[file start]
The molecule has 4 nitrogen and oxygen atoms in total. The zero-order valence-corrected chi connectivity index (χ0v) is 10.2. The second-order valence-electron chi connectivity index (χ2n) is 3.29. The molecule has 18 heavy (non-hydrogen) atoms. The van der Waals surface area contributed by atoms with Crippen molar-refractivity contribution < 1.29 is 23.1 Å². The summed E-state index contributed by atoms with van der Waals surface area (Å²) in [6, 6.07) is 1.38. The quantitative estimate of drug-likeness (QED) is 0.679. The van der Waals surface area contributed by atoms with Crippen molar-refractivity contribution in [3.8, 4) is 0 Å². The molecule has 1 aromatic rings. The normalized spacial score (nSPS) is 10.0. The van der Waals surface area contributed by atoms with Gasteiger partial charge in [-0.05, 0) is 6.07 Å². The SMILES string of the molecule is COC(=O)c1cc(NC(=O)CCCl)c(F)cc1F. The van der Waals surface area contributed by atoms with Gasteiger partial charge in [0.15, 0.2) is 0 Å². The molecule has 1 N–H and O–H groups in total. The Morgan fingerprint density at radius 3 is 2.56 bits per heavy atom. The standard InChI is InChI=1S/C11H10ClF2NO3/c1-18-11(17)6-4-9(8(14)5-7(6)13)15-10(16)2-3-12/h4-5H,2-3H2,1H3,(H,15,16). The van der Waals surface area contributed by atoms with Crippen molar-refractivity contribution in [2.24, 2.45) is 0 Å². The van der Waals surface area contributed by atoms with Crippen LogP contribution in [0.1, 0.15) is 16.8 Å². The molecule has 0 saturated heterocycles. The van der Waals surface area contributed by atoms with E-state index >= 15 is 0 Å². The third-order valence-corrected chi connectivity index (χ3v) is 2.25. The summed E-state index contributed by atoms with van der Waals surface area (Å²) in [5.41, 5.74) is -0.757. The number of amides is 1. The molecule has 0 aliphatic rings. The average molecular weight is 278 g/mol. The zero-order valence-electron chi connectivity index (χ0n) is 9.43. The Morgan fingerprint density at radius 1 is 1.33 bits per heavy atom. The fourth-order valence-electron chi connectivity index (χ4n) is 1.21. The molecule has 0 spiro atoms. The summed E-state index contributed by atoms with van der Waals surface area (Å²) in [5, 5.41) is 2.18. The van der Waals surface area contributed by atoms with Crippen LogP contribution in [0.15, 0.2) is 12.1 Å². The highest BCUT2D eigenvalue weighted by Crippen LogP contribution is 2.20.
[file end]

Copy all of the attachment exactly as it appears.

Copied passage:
The molecule has 4 nitrogen and oxygen atoms in total. The zero-order valence-corrected chi connectivity index (χ0v) is 10.2. The second-order valence-electron chi connectivity index (χ2n) is 3.29. The molecule has 18 heavy (non-hydrogen) atoms. The van der Waals surface area contributed by atoms with Crippen molar-refractivity contribution < 1.29 is 23.1 Å². The summed E-state index contributed by atoms with van der Waals surface area (Å²) in [6, 6.07) is 1.38. The quantitative estimate of drug-likeness (QED) is 0.679. The van der Waals surface area contributed by atoms with Crippen molar-refractivity contribution in [3.8, 4) is 0 Å². The molecule has 1 aromatic rings. The normalized spacial score (nSPS) is 10.0. The van der Waals surface area contributed by atoms with Gasteiger partial charge in [-0.05, 0) is 6.07 Å². The SMILES string of the molecule is COC(=O)c1cc(NC(=O)CCCl)c(F)cc1F. The van der Waals surface area contributed by atoms with Gasteiger partial charge in [0.15, 0.2) is 0 Å². The molecule has 1 N–H and O–H groups in total. The Morgan fingerprint density at radius 3 is 2.56 bits per heavy atom. The standard InChI is InChI=1S/C11H10ClF2NO3/c1-18-11(17)6-4-9(8(14)5-7(6)13)15-10(16)2-3-12/h4-5H,2-3H2,1H3,(H,15,16). The van der Waals surface area contributed by atoms with Crippen molar-refractivity contribution in [2.24, 2.45) is 0 Å². The van der Waals surface area contributed by atoms with Crippen LogP contribution in [0.1, 0.15) is 16.8 Å². The molecule has 0 saturated heterocycles. The van der Waals surface area contributed by atoms with E-state index >= 15 is 0 Å². The third-order valence-corrected chi connectivity index (χ3v) is 2.25. The summed E-state index contributed by atoms with van der Waals surface area (Å²) in [5.41, 5.74) is -0.757. The number of amides is 1. The molecule has 0 aliphatic rings. The average molecular weight is 278 g/mol. The zero-order valence-electron chi connectivity index (χ0n) is 9.43. The Morgan fingerprint density at radius 1 is 1.33 bits per heavy atom. The fourth-order valence-electron chi connectivity index (χ4n) is 1.21. The molecule has 0 spiro atoms. The summed E-state index contributed by atoms with van der Waals surface area (Å²) in [5, 5.41) is 2.18. The van der Waals surface area contributed by atoms with Crippen LogP contribution in [0.15, 0.2) is 12.1 Å². The highest BCUT2D eigenvalue weighted by Crippen LogP contribution is 2.20.